Open debate among Americans over the tough U.S. treatment of Cuba has been muted by long political habit: official abhorrence of Fidel Castro’s Marxist Cuban regime. Since 1962, commerce and discourse with Cuba has been rigidly restricted under the U.S. Trading With the Enemy Act and recent reinforcing laws. But now, more than in the past,
American academics and business leaders are quietly questioning that policy. And last week, church-based activists with allies in Canada took a louder challenge—and a protest over the seizure of used computers collected for Cuban hospitals—to the steps of the U.S. Treasury, whose customs officers impounded the shipment. “The Bible tells us to meet the needs of all who suffer,” said Lucius Walker, leader of the demonstrating Pastors for Peace group, “not just people who happen to be of our own political persuasion.” Walker, a 65-year-old Brooklyn, N.Y., Baptist pastor and three of his group’s supporters, including 28-year-old Brian Rohatyn of Vancouver, attended the demonstration in wheelchairs. The rally at the massive stone Treasury building on April 19 coincided with their 59th day on a protest hunger
strike. They have been weakened by a diet of water laced with lemon juice and maple syrup. So have fellow fasters Lisa Valanti of Pittsburgh and Jim Clifford of Louisville, Ky. (Valanti was one of five demonstrators briefly arrested for blocking a Treasury doorway). But even before 60-odd people began parading with their placards and chants, an official response offered little hope to the protesters or to other Americans disturbed by their government’s Cuba policy.
The law is the law, said Treasury spokesman Darren McKinney. “The rules preclude any shipment of aid of any kind directly to the Cuban government and/or an entity controlled by the Cuban government,” he said. ‘The Pastors, as I understand it, are seeking to send computers to state-run medical clinics which, on its face, is illegal.” He added: ‘The fact that they have refused to apply for a specific [export] licence flouted that process, presumably in their effort to protest more broadly Cuba policy in general.”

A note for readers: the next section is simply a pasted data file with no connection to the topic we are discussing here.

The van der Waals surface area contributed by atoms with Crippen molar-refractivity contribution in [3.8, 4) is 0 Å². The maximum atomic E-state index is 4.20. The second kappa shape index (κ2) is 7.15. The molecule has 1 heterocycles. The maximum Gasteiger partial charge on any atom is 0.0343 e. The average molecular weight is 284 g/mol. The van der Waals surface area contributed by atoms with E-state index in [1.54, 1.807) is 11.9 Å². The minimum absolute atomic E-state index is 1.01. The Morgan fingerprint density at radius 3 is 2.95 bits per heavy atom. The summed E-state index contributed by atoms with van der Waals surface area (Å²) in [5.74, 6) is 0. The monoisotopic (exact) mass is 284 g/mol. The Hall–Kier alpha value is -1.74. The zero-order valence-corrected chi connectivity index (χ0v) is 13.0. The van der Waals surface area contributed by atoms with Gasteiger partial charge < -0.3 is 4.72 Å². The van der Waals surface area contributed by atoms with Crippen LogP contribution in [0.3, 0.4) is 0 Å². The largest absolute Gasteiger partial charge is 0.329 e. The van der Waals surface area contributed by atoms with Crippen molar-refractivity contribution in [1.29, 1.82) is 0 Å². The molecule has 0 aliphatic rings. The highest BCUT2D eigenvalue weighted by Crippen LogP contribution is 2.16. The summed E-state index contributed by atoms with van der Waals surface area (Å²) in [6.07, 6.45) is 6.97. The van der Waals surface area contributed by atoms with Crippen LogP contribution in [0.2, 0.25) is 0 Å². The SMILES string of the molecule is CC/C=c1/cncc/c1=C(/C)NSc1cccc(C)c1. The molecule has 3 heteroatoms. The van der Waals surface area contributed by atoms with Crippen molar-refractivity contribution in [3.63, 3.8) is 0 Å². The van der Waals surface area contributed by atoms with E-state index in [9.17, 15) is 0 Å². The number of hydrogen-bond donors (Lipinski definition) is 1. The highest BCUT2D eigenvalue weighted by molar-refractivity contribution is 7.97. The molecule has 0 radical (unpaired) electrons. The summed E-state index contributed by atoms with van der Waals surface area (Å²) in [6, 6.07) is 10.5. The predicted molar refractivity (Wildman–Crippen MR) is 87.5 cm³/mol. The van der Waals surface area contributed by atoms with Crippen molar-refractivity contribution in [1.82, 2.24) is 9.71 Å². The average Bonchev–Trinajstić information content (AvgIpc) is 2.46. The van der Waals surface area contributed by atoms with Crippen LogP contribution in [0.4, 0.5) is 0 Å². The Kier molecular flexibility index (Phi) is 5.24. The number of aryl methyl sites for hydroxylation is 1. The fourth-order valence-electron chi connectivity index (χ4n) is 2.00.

The demonstrators affirmed that presumption. Their placards urged flatly: “End the Blockade of Cuba.” And rally leader Ellen Bernstein, Walker’s adminis-
trative aide, explained why the group refused to apply for an export licence. First, five earlier aid shipments—including 17 computer terminals, a satellite TV dish and a school bus—got through to Cuba via Canada or Mexico, if only after resistance from U.S. customs officers. More important, Bernstein said, complying with Treasury licence regulations would “legitimize an immoral policy.”
The policy prompted customs officers to seize a total of more than 350 old computer terminals in two attempts to take them across the California-Mexico border south of San Diego, first on Jan. 31 and, after Pastors for Peace collected more terminals, on Feb. 17. The equipment was requested by a Cuban church group, says Walker, to expand a hospital network based on a mainframe computer supplied by the United Nations and the Pan American Health Organization.
“The first seizure was real brutal,” according to Bernstein. “They had four and five officials on top of people ripping boxes of medical aid out of their hands, pulling hair.” The second export attempt was more orderly. But three weeks later, Treasury officers « raided a San Diego storage facility 1 and impounded more material cold lected by Pastors for Peace across I the United States and Canada— g computer gear awaiting repairs, f crutches and medicine, according 5 to members of the Pastors group. The impounded equipment includes gifts from Canadian church groups and others—one terminal, says Rohatyn, “from my father’s basement in Regina.” Rohatyn said he took 35 boxes of computers labelled for Cuba across the U.S. border at Blaine, Wash., on Jan. 21. He paid a $100 bond in U.S. currency as a re-export guarantee, a fee to be repaid at the Mexican border. “It’s pretty outrageous that after we paid the bond they seized the computers anyway,” said Rohatyn, a sometime student and printer’s apprentice, who says the fast has reduced his weight from 140 to 117 lb. “People all across Canada are aware of what’s happening and they are asking Foreign Affairs Minister Lloyd Axworthy to make a statement.”